objective is toll-free online access to the full-texts of all 2.5 million articles
published yearly in the world's 24,000 peer-reviewed journals -- is concerned
first and foremost with Open Access to the peer-reviewed, published drafts, not to
the unrefereed preprints.

Now Brian for some reason does not like the green road -- of
self-archiving one's final, refereed articles -- if it is done in
an institutional OAI archive; there he recommends "overlay journals"
instead. But he *does* like the green road -- of self-archiving one's
final, referees articles -- if it is done in a central OAI archive
like ArXiv.

Brian gives no reason for this piece of whimsy, but no matter, let us
take him at his word: He is *for* the green road if it is central, only
against it if it is institutional. (I'm guessing it's because he sees the
latter as competing for library funds and time, and he'd rather see all
that off-loaded somewhere else.)

Either way, Brian is in contradiction with himself: He is both for and against
green. The rest (in the words of the wag) is just haggling over the price.

A much more reflective and informed case has been made for in favour of
distributed, institution-based green self-archiving -- and was announced
in this Forum a few days ago:

    Delivery, Management and Access Model for E-prints and Open
    Access Journals within Further and Higher Education. Alma Swan,
    Paul Needham, Steve Probets, Adrienne Muir, Ann O'Brien,
    Charles Oppenheim, Rachel Hardy, and Fytton Rowland (2004).

> I'm not asking hypothetical questions. I think the questions are quite
> important for a manager at something less than a Harvard or MIT, whose
> dollars, and staff time, are already stretched. I know where I'd put the
> emphasis.

Offloading institutional self-archiving onto remote central archives
(always still green, if it's self-archiving at all) is fine in the few
fields where the central archives (like Arxiv, CogPrints, and PubMed
Central) exist, and there is someone else ready to foot all the centralised
cost, but it is futile where they central archives do not exist and/or no one
wants to foot all of the cost and responsibility (which is in most
fields). More important, it is useless merely to provide an archive, be
it central or institutional. The real challenge is getting the archive
filled. And in this, institutional archives have a great advantage
because they share with their own institutional authors the benefits
of maximizing access and impact to their institutional research output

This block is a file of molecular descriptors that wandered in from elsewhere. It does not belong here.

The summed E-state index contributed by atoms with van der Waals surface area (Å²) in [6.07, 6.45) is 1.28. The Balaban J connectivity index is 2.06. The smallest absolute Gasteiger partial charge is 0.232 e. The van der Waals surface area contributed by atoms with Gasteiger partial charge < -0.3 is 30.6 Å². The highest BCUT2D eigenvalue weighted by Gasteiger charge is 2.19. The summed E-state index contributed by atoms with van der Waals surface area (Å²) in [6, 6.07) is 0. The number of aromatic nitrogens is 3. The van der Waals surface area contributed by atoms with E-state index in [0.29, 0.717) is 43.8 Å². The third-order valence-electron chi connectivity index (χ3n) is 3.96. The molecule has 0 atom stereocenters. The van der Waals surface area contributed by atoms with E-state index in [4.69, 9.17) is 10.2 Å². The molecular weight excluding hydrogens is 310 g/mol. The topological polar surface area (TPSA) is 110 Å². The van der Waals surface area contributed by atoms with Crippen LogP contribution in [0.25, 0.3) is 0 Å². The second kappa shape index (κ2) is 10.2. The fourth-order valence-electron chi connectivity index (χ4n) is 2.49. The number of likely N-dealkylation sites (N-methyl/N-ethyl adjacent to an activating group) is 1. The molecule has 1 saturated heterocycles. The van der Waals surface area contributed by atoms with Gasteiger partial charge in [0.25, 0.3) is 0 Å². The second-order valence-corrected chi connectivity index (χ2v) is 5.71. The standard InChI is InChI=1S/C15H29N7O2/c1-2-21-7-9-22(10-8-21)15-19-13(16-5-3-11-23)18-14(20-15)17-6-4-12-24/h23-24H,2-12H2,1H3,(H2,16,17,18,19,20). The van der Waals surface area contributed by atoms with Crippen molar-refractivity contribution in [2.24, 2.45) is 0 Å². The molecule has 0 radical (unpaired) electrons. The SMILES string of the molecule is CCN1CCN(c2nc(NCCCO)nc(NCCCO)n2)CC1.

(and they share also the costs of *not* maximizing it, when other,
competing institutions do).

Institutions, in other words, are in the position and have a vested
interest in mandating, monitoring and maximizing the usage and impact
of their own research output (OA), across all of their institutional
departments: Central archives and disciplines have no such interest,
or means.

Research-funders too have the interest and means to mandate OA
provision by their fundees, and they could mandate it institutionally
or centrally, but mandating it institutionally has a far greater
probability of propagating the effects of the mandate -- the practice
of self-archiving -- beyond just the particular research projects and
fields the funder is funding, to all of each fundee's institution's
departments and disciplines, and to competing institutions as well
(researchers/institutions compete with rival researchers/institutions
for research impact).

That is why CogPrints, a central archive I started in 1998, is still
growing so slowly
and why even the biggest and oldest of central OA archives,
ArXiv is still growing only linearly, after almost a decade and a half
whereas distributed institutional are poised to grow exponentially
as soon as institutions and research-funders mandate self-archiving:

> I also know from hard experience how quickly publishers can pull the
> plug on provisions not in their financial interest.

Librarians' acquisitions/pricing experience is simply steering them
false here. It would be so good if Brian were to have a look at and
have a think about this FAQ this time, rather than simply reiterating
his doomsday prophecy, reflexively, and unreflectively, as he keeps doing:

Stevan Harnad

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Received on Thu Oct 07 2004 - 15:57:46 BST